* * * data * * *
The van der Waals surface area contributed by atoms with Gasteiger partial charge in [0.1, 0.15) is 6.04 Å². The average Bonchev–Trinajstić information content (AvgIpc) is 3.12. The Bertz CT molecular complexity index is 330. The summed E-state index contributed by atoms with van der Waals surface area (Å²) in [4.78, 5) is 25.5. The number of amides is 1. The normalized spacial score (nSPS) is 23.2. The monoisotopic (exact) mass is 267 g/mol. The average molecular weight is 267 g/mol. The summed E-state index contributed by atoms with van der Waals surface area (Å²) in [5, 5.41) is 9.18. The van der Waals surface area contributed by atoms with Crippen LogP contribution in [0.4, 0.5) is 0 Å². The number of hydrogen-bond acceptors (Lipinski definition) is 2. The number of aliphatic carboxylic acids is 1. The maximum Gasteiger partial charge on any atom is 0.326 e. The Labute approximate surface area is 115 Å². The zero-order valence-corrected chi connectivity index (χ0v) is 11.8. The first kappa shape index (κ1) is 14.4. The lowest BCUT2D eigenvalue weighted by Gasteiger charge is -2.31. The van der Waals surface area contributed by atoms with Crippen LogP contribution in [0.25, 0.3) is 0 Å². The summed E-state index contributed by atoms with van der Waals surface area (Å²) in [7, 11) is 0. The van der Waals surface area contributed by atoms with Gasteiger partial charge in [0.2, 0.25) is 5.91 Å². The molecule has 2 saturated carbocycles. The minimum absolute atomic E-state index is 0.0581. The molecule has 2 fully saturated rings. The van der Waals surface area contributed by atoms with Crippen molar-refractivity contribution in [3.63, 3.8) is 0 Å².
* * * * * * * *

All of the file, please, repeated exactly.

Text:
The van der Waals surface area contributed by atoms with Gasteiger partial charge in [0.1, 0.15) is 6.04 Å². The average Bonchev–Trinajstić information content (AvgIpc) is 3.12. The Bertz CT molecular complexity index is 330. The summed E-state index contributed by atoms with van der Waals surface area (Å²) in [4.78, 5) is 25.5. The number of amides is 1. The normalized spacial score (nSPS) is 23.2. The monoisotopic (exact) mass is 267 g/mol. The average molecular weight is 267 g/mol. The summed E-state index contributed by atoms with van der Waals surface area (Å²) in [5, 5.41) is 9.18. The van der Waals surface area contributed by atoms with Crippen LogP contribution in [0.4, 0.5) is 0 Å². The number of hydrogen-bond acceptors (Lipinski definition) is 2. The number of aliphatic carboxylic acids is 1. The maximum Gasteiger partial charge on any atom is 0.326 e. The Labute approximate surface area is 115 Å². The zero-order valence-corrected chi connectivity index (χ0v) is 11.8. The first kappa shape index (κ1) is 14.4. The lowest BCUT2D eigenvalue weighted by Gasteiger charge is -2.31. The van der Waals surface area contributed by atoms with Crippen LogP contribution in [0.25, 0.3) is 0 Å². The summed E-state index contributed by atoms with van der Waals surface area (Å²) in [7, 11) is 0. The van der Waals surface area contributed by atoms with Gasteiger partial charge in [0.2, 0.25) is 5.91 Å². The molecule has 2 saturated carbocycles. The minimum absolute atomic E-state index is 0.0581. The molecule has 2 fully saturated rings. The van der Waals surface area contributed by atoms with Crippen molar-refractivity contribution in [3.63, 3.8) is 0 Å².